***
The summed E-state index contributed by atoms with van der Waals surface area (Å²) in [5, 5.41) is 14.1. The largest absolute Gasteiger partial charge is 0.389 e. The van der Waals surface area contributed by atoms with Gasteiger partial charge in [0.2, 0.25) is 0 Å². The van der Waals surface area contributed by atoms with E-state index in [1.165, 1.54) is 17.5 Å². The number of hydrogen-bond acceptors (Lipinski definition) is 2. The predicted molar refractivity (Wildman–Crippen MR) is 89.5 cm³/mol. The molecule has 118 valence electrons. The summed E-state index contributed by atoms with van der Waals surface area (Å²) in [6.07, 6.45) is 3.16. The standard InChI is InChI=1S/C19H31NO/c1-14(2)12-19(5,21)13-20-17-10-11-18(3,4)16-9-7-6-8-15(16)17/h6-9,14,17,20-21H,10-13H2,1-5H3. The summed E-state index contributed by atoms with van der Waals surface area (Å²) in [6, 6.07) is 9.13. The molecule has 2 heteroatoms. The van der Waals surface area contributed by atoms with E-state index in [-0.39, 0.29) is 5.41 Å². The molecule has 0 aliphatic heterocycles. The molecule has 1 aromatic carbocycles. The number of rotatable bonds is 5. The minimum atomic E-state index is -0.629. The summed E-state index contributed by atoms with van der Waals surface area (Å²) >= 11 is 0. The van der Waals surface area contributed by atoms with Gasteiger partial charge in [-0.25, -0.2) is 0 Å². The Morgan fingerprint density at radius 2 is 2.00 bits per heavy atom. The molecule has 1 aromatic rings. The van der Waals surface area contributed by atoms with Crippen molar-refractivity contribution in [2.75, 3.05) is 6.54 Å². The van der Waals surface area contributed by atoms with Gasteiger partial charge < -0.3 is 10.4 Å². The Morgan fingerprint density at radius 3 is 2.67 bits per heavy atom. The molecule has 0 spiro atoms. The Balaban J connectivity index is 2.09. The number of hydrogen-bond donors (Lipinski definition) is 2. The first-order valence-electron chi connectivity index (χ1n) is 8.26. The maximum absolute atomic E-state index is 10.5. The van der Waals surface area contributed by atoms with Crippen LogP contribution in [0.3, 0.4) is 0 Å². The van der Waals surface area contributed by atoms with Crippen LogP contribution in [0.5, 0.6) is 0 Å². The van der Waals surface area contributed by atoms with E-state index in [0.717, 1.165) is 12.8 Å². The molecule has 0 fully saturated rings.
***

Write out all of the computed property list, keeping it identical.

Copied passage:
The summed E-state index contributed by atoms with van der Waals surface area (Å²) in [5, 5.41) is 14.1. The largest absolute Gasteiger partial charge is 0.389 e. The van der Waals surface area contributed by atoms with Gasteiger partial charge in [0.2, 0.25) is 0 Å². The van der Waals surface area contributed by atoms with E-state index in [1.165, 1.54) is 17.5 Å². The number of hydrogen-bond acceptors (Lipinski definition) is 2. The predicted molar refractivity (Wildman–Crippen MR) is 89.5 cm³/mol. The molecule has 118 valence electrons. The summed E-state index contributed by atoms with van der Waals surface area (Å²) in [6.07, 6.45) is 3.16. The standard InChI is InChI=1S/C19H31NO/c1-14(2)12-19(5,21)13-20-17-10-11-18(3,4)16-9-7-6-8-15(16)17/h6-9,14,17,20-21H,10-13H2,1-5H3. The summed E-state index contributed by atoms with van der Waals surface area (Å²) in [6, 6.07) is 9.13. The molecule has 2 heteroatoms. The van der Waals surface area contributed by atoms with E-state index in [-0.39, 0.29) is 5.41 Å². The molecule has 0 aliphatic heterocycles. The molecule has 1 aromatic carbocycles. The number of rotatable bonds is 5. The minimum atomic E-state index is -0.629. The summed E-state index contributed by atoms with van der Waals surface area (Å²) >= 11 is 0. The van der Waals surface area contributed by atoms with Gasteiger partial charge in [-0.25, -0.2) is 0 Å². The Morgan fingerprint density at radius 2 is 2.00 bits per heavy atom. The molecule has 1 aromatic rings. The van der Waals surface area contributed by atoms with Crippen molar-refractivity contribution in [2.75, 3.05) is 6.54 Å². The van der Waals surface area contributed by atoms with Gasteiger partial charge < -0.3 is 10.4 Å². The Morgan fingerprint density at radius 3 is 2.67 bits per heavy atom. The molecule has 0 spiro atoms. The Balaban J connectivity index is 2.09. The number of hydrogen-bond donors (Lipinski definition) is 2. The first-order valence-electron chi connectivity index (χ1n) is 8.26. The maximum absolute atomic E-state index is 10.5. The van der Waals surface area contributed by atoms with Crippen LogP contribution in [0.3, 0.4) is 0 Å². The van der Waals surface area contributed by atoms with Crippen LogP contribution in [0.5, 0.6) is 0 Å². The van der Waals surface area contributed by atoms with E-state index in [0.717, 1.165) is 12.8 Å². The molecule has 0 fully saturated rings.